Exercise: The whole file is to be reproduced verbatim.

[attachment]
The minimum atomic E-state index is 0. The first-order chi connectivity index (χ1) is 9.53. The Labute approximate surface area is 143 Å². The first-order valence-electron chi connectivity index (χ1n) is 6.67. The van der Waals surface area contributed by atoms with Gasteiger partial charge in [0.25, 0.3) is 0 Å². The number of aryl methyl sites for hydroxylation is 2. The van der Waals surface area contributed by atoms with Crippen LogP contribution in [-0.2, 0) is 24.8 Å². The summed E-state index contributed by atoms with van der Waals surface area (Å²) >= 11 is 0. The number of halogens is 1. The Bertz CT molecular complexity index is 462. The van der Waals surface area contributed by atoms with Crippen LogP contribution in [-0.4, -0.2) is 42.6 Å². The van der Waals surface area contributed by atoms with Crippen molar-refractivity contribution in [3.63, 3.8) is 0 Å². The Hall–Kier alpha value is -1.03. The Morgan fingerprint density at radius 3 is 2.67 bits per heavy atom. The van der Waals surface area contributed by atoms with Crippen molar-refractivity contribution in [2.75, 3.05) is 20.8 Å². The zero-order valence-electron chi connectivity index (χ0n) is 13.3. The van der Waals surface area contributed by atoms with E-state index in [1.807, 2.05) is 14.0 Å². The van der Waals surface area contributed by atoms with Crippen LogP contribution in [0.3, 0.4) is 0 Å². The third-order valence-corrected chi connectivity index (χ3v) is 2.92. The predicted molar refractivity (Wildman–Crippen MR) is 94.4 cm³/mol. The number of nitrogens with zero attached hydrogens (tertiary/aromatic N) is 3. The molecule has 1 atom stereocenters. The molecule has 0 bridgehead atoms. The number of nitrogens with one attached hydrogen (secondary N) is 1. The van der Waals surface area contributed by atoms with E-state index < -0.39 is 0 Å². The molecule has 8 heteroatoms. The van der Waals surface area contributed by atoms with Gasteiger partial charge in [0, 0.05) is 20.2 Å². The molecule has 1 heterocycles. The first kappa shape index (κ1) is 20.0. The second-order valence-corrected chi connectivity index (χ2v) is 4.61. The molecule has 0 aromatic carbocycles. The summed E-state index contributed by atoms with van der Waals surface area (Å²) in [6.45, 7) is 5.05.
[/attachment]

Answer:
The minimum atomic E-state index is 0. The first-order chi connectivity index (χ1) is 9.53. The Labute approximate surface area is 143 Å². The first-order valence-electron chi connectivity index (χ1n) is 6.67. The van der Waals surface area contributed by atoms with Gasteiger partial charge in [0.25, 0.3) is 0 Å². The number of aryl methyl sites for hydroxylation is 2. The van der Waals surface area contributed by atoms with Crippen LogP contribution in [-0.2, 0) is 24.8 Å². The summed E-state index contributed by atoms with van der Waals surface area (Å²) >= 11 is 0. The number of halogens is 1. The Bertz CT molecular complexity index is 462. The van der Waals surface area contributed by atoms with Crippen LogP contribution in [-0.4, -0.2) is 42.6 Å². The van der Waals surface area contributed by atoms with Crippen molar-refractivity contribution in [3.63, 3.8) is 0 Å². The Hall–Kier alpha value is -1.03. The Morgan fingerprint density at radius 3 is 2.67 bits per heavy atom. The van der Waals surface area contributed by atoms with Crippen molar-refractivity contribution in [2.75, 3.05) is 20.8 Å². The zero-order valence-electron chi connectivity index (χ0n) is 13.3. The van der Waals surface area contributed by atoms with E-state index in [1.807, 2.05) is 14.0 Å². The van der Waals surface area contributed by atoms with Crippen LogP contribution in [0.3, 0.4) is 0 Å². The third-order valence-corrected chi connectivity index (χ3v) is 2.92. The predicted molar refractivity (Wildman–Crippen MR) is 94.4 cm³/mol. The number of nitrogens with zero attached hydrogens (tertiary/aromatic N) is 3. The molecule has 1 atom stereocenters. The molecule has 0 bridgehead atoms. The number of nitrogens with one attached hydrogen (secondary N) is 1. The van der Waals surface area contributed by atoms with E-state index < -0.39 is 0 Å². The molecule has 8 heteroatoms. The van der Waals surface area contributed by atoms with Gasteiger partial charge in [0, 0.05) is 20.2 Å². The molecule has 1 heterocycles. The first kappa shape index (κ1) is 20.0. The second-order valence-corrected chi connectivity index (χ2v) is 4.61. The molecule has 0 aromatic carbocycles. The summed E-state index contributed by atoms with van der Waals surface area (Å²) in [6.45, 7) is 5.05.